Jazz Central Studios is located at 407 Central Av SE (Minneapolis), in the lower level. Donations ($10; $5 students with ID) requested to support the venue and performers. In spring 2011, she collaborated with Prudence Johnson, Joan Griffith and other area composers to create “A Girl Named Vincent,” setting the poems of a young Edna St. As a leader she now has five acclaimed recordings to her credit and a long list of supporting roles with local musicians. This is a rare treat!” And it will be a treat as Jazz Central presents this duo on Vocal Jazz Night! Projects include her tributes to Horace Silver, Mary Lou Williams and Thelonious Monk; Soul Café with guitarist Steve Blons and saxman Brad Holden; Pete Whitman’s Xtet; and her cross-genre Alec Wilder project. While both Laura and Chris are well-known instrumentalists, they both sing as well, talents they have seldom displayed until recently. All ages welcome. Laura Caviani © Andrea Canter
Raised in the Midwest where she studied trumpet as well as piano through high school, Laura Caviani received a Bachelor’s of Music in Composition from Lawrence University in Appleton, WI, and a Masters of Music in Improvisation from the University of Michigan at Ann Arbor. So why is this duo performing on the January 19th installment of Vocal Jazz Night at Jazz Central Studios? Currently on the guitar faculty at McNally/Smith College in St. Full schedule at http://jazzcentralstudios.org
 
 
  Laura is renowned not only for her keyboard skills but also as a dedicated educator and far-ranging composer. Vincent Millay to music for both live performance and recording.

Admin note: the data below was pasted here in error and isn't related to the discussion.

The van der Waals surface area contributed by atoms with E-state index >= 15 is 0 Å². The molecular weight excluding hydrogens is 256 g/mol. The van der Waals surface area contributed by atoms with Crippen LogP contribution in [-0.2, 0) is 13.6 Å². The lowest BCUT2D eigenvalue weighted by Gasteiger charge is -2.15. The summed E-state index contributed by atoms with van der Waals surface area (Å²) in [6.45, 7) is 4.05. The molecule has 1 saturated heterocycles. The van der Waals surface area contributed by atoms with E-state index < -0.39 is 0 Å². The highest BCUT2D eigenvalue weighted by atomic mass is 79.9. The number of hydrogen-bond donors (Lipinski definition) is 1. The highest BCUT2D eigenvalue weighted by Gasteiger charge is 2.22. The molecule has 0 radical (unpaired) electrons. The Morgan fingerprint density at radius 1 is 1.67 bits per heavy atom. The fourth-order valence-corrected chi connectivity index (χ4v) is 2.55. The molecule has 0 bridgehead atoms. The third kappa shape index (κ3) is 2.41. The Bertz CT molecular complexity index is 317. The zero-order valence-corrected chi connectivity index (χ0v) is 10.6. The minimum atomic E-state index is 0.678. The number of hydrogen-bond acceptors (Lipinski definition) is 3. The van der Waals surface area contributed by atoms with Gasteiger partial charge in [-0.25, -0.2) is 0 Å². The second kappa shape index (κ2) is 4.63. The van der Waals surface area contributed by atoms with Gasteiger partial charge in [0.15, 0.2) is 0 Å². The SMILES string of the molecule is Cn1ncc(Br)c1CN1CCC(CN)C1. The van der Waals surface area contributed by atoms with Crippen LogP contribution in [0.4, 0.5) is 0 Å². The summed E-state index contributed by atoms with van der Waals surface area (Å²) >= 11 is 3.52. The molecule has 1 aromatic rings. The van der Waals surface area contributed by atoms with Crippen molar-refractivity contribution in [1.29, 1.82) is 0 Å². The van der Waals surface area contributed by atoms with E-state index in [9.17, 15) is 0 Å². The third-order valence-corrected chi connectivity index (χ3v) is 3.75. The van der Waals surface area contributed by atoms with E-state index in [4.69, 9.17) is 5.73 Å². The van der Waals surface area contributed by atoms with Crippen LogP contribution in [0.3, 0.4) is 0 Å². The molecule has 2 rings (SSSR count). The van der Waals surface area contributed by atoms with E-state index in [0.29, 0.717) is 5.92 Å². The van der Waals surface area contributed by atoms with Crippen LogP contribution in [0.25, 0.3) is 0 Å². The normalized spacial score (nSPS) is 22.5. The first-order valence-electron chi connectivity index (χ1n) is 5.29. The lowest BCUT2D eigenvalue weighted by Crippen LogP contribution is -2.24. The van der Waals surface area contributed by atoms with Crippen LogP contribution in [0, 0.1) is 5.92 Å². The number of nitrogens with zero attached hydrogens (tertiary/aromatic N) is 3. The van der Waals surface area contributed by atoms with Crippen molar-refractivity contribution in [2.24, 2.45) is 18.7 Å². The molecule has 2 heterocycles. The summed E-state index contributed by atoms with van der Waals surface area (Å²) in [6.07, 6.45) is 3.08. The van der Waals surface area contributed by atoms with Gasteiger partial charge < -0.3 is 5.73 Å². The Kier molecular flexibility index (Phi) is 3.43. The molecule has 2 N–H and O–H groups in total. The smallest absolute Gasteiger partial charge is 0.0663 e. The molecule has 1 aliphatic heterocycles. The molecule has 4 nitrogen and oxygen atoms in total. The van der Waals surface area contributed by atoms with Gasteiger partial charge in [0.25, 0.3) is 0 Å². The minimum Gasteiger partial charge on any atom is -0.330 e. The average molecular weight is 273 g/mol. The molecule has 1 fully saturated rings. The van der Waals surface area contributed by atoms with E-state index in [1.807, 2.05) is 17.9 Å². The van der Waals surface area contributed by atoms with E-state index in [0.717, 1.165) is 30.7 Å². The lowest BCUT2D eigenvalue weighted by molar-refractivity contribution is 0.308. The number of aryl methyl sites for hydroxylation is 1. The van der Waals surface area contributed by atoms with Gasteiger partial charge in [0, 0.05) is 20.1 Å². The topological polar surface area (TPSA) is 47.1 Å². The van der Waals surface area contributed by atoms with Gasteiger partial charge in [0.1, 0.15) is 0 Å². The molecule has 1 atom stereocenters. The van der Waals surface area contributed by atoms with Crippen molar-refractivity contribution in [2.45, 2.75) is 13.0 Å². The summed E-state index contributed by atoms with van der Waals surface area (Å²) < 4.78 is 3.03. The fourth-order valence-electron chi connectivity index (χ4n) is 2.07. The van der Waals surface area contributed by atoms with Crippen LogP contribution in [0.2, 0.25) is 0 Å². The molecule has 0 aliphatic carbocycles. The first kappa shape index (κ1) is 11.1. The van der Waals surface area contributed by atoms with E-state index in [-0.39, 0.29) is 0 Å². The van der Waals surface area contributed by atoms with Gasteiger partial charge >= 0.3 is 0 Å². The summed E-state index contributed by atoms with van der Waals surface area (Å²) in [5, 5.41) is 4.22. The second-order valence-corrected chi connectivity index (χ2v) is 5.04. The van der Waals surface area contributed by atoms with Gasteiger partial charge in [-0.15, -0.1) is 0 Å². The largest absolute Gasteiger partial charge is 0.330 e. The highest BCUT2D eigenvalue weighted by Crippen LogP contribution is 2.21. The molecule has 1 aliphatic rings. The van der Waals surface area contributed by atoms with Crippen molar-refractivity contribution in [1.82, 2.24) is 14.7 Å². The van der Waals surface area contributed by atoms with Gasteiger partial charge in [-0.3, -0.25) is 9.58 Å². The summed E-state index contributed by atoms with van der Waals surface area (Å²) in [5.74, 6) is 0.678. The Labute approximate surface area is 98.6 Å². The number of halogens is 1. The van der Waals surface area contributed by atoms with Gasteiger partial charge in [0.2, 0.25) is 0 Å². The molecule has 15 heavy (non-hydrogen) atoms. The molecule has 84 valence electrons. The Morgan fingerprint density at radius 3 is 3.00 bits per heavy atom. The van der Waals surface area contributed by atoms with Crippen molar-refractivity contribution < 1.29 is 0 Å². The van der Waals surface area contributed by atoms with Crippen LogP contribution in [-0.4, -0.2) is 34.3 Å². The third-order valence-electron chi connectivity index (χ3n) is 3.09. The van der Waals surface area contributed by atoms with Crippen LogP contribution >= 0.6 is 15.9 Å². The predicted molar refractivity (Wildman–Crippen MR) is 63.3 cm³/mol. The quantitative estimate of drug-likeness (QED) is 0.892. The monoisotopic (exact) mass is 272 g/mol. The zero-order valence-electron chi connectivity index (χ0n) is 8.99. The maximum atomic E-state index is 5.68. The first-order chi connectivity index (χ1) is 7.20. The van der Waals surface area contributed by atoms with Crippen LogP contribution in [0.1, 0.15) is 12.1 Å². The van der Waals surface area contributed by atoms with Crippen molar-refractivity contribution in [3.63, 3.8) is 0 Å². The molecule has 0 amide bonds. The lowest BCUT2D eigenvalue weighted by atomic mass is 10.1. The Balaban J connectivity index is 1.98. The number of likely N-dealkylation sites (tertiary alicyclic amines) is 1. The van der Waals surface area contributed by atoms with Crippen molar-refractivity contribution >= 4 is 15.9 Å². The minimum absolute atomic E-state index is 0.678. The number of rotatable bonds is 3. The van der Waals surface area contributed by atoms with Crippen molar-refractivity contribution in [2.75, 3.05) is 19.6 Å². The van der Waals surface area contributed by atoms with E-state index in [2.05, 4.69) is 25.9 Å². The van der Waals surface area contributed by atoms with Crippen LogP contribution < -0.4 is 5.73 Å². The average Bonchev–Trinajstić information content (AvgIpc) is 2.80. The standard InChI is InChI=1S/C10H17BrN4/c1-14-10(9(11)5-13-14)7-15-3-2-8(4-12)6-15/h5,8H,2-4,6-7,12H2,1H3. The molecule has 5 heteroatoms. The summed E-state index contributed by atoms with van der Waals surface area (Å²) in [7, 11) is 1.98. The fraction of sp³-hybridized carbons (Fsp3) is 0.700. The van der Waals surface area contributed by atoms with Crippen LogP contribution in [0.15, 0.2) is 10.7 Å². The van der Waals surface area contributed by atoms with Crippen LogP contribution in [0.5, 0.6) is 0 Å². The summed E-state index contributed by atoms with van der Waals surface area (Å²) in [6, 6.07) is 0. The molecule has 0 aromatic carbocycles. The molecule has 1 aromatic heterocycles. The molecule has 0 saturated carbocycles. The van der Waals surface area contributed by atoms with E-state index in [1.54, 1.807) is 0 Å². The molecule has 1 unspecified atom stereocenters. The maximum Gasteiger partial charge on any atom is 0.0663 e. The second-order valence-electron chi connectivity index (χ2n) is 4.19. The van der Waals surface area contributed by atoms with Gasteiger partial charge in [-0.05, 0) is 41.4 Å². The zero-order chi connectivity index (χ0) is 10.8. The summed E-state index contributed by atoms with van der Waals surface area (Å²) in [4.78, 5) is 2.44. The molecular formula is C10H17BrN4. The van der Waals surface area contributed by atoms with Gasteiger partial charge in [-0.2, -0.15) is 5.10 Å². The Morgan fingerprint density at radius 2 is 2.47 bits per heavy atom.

Chris Olson © Andrea Canter
Chris Olson is a dedicated jazz educator as well as performer. We will both be singing and playing. Laura currently directs big bands at Carleton College in Northfield and teaches at MacPhail Center for Music, McNally Smith College of Music, and Shell Lakes Arts Center. Paul, he also teaches guitar lessons and jazz combos at the MacPhail Center for Music and summer programs at the Shell Lake (WI) Arts Center; he serves on the Board of the Minnesota Guitar Society. Laura made her debut as a vocalist a few years ago at Jazz Central. This nonprofit performance and teaching space presents music at least five nights per week, with Vocal Jazz Night every Thursday at 8 pm. Laura Caviani © Andrea Canter
Laura’s latest releases include Sambanova (with Joan Griffith), mostly original works drawing from the traditions of Brazil; another set of Brazilian influenced songs, Circle of the Dance; and a 2013 remake of a holiday album, Holly, Jolly and Jazzy with Gordy Johnson and Joe Pulice. And yes, they do plan to sing– both of them!

Thursday Night Jazz at Reverie Presents the Peter Vircks Quartet, January 19

Peter Vircks © Andrea Canter